Showing posts from August, 2014

Taanayel: A Local Company Profile I Admire

It's pleasant to see local companies adopting international standards in product quality, customer satisfaction, and exceptional service delivery. Few succeed to capture all three elements so seamlessly, but when they do, it almost always cascades back to the corporate values and culture of the institution. If the company believes wholeheartedly in its offering, and the employees convey that same spirit of self-belief, it’s the customer who at the end of the day gets rewarded handsomely. For me, one such gem is Taanayel. The (Bonjus-)Taanayel brand is well-known in Lebanon, and not by accident. It was perhaps their labneh baladieh that first took Lebanon by storm and found its way into every household fridge. With quality ingredients free from preservatives, there's something uncannily homemade about the snow-white strained yogurt.  Venture into the cheese product lineup, like Taanayel's baladeh cheese cradled in a cute bucket with desalinated water, and you will be

How to Spot A Lebanese Abroad

When I was living abroad, I sought out Lebanese people actively. In my mind, only fellow Lebanese could truly understand me, my habits, rituals, thoughts and demeanor. Something about a shared language and identical values creates an immediate sense of belonging and, occasionally, relief. Everyone else, no matter how respectable, was "foreign" to me. How does one spot a Lebanese abroad? It's actually fairly easy, as their behaviorism and idiosyncrasies are so nuanced, so particular, they stand out like sore thumbs: 1. Appearance . Lebanese guys and girls leave their homes in the morning as if going to greet a royal monarch or on their way to a $1,000-a-seat gala dinner. No joke. They bathe heavily in perfumes and colognes; coif their hairdos--gel for the boys, straightening or curling iron for the girls; and coordinate every article of their attire. Girls cake on the makeup and thick eyeliner, step into their stilettos, and strut around with designer handbags in tot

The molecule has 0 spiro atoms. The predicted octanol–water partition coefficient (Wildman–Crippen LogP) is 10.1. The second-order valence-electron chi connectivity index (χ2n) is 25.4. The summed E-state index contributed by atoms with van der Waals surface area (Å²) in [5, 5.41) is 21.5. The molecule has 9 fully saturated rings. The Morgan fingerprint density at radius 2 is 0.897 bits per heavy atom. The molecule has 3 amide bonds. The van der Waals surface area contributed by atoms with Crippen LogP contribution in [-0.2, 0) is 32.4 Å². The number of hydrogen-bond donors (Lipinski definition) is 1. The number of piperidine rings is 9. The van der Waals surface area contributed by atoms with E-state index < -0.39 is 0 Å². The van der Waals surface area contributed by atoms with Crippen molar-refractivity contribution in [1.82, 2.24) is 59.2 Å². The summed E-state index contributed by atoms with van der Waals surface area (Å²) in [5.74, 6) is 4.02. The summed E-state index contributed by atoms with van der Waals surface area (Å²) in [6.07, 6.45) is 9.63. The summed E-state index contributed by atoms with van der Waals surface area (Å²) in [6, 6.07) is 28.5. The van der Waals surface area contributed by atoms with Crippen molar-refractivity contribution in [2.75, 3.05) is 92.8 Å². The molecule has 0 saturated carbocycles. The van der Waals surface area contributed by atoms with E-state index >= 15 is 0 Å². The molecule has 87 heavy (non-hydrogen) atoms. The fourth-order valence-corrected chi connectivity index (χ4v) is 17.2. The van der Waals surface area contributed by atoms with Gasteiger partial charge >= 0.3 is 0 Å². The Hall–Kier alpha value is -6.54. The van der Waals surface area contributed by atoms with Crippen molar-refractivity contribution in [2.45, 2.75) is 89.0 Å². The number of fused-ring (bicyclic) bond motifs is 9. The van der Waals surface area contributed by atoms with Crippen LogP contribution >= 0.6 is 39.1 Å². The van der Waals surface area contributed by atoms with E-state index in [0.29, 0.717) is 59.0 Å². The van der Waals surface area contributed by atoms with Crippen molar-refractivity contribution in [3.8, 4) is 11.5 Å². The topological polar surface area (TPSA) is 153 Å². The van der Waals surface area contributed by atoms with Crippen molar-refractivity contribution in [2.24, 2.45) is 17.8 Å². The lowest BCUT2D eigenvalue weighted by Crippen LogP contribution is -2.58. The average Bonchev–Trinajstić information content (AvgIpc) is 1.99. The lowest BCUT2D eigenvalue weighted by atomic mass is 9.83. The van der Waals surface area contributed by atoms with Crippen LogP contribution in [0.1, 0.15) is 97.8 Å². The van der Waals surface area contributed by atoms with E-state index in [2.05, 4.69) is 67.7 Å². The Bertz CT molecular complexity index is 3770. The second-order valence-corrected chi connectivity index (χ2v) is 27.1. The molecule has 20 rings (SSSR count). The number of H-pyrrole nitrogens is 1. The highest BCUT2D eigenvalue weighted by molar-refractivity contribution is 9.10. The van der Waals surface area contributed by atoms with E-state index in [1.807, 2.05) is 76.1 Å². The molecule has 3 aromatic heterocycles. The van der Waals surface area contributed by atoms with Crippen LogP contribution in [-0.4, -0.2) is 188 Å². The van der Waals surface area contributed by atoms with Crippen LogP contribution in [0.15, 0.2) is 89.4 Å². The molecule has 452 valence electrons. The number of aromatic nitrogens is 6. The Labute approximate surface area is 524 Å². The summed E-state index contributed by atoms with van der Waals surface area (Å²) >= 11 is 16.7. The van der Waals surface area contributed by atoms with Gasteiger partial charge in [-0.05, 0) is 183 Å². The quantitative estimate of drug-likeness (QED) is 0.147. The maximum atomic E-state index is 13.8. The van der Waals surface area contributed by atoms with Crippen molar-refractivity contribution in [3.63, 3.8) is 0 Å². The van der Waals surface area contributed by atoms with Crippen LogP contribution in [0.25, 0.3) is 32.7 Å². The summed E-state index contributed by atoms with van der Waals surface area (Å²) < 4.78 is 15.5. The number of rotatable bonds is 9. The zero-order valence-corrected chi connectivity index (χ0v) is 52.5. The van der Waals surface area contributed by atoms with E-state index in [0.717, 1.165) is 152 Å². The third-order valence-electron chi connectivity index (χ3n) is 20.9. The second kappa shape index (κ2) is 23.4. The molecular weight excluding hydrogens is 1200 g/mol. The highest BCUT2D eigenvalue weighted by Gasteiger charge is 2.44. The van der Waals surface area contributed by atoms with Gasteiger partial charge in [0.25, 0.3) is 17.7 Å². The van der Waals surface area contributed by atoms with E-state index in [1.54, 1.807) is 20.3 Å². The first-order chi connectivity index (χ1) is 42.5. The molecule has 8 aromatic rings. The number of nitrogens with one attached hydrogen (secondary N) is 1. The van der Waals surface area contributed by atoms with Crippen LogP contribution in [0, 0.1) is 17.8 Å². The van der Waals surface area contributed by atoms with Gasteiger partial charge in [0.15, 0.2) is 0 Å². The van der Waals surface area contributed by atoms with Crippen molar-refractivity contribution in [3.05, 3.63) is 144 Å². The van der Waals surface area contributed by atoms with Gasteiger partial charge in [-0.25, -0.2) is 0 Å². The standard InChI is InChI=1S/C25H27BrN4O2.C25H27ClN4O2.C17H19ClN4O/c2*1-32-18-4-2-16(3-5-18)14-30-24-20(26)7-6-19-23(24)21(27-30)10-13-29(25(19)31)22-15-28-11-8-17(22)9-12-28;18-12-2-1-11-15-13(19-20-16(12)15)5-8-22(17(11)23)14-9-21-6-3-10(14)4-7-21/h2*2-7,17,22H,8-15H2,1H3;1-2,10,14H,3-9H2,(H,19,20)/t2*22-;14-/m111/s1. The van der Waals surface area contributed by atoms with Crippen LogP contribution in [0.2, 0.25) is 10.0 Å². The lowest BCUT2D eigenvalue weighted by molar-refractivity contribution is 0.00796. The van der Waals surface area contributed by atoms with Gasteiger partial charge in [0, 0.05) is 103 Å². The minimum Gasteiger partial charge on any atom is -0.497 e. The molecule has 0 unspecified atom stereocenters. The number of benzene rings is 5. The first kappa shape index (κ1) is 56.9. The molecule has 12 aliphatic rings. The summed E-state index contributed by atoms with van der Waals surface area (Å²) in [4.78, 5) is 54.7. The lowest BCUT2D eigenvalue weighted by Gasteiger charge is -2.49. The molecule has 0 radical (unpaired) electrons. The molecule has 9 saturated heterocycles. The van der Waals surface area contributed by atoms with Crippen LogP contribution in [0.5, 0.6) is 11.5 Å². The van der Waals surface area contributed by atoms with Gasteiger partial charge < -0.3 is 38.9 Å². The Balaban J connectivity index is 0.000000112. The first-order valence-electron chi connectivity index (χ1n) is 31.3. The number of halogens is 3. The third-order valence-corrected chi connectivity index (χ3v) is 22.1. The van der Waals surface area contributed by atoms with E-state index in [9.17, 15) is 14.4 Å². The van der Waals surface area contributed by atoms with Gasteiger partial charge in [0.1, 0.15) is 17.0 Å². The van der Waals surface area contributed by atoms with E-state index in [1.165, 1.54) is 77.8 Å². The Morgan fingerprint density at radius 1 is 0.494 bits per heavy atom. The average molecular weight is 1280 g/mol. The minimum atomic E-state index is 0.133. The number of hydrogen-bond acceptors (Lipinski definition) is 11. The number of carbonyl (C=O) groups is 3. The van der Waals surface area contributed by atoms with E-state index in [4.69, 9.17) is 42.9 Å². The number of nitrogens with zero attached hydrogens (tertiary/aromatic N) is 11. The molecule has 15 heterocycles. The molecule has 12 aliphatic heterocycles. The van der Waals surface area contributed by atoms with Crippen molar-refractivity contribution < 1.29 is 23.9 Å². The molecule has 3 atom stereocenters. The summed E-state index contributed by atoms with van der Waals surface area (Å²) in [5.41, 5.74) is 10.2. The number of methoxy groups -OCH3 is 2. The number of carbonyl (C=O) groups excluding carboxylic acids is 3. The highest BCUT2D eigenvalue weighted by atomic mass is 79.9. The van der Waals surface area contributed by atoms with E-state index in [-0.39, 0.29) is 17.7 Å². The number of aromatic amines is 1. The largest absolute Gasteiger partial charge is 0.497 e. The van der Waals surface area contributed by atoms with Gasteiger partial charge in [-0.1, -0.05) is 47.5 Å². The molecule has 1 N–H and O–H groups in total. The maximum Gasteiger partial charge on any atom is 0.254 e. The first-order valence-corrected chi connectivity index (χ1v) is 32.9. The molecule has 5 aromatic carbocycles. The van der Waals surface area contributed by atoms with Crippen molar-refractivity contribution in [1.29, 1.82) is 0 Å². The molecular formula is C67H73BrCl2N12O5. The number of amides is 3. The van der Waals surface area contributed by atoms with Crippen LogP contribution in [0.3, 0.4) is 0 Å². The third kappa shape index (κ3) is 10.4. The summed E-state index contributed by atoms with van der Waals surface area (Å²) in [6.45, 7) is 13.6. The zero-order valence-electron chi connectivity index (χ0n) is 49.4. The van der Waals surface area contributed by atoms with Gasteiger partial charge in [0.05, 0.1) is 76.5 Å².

Moti Mahal: Luxurious Indian Cuisine In Our Own Backyard

I’ve been meaning to write a thoughtful review about Moti Mahal, and after at least a half dozen visits to the Zaitunay Bay outlet, it was sorely overdue to say the least. Indian cuisine is hard to come by in Lebanon. El Hindi at Palm Beach Hotel and Jaipur at the Monrovia are decent dining options, but they pale in comparison to Moti Mahal’s traditional cooking methods, flavors, and restaurant feel in general. Established in Delhi, India, in 1947, Moti Mahal eventually became a destination for world leaders and tourists because of its luxurious Mughlai food. The restaurant was the first to introduce the world to the classic clay tandoor, dating back to the early 1920s, as well as its signature dish, butter chicken. When I was living in Boston and Paris, I sampled South Indian cuisine at modest eateries, but the food on offer was humble and heartburn-inducing. Stews would be brimming with every spice in the book; meats were strewn with skin and bones; and the impression you’d fo

No Country for Aspiring Young Folk

It is a truth universally acknowledged that, if you put in the time, effort, and diligence, success is bound to come, sooner or later. In proverbial terms, you reap what you sow. And you don’t have to be a genius to light upon achievement: it’s a combination of hard work, talent, and good luck. At least that’s what I was taught growing up in the US. As a “grown up,” which I suppose I must own up to now that I’m a so-called professional, I still like to believe in that storybook truth. Lebanon however hasn’t proven to be the model backdrop for this “American dream” ideal. Day in and day out, I witness struggle without consummation, tragedy devoid of triumph, battle giving way to, at best, a fragile truce. And it troubles me. When I first arrived in Lebanon four summers ago, straight out of business school, I made it a point to reach out to more seasoned graduates of my own alma mater—MIT—assuming they’d readily relate to my journey and appreciate the value of my degrees. Some fr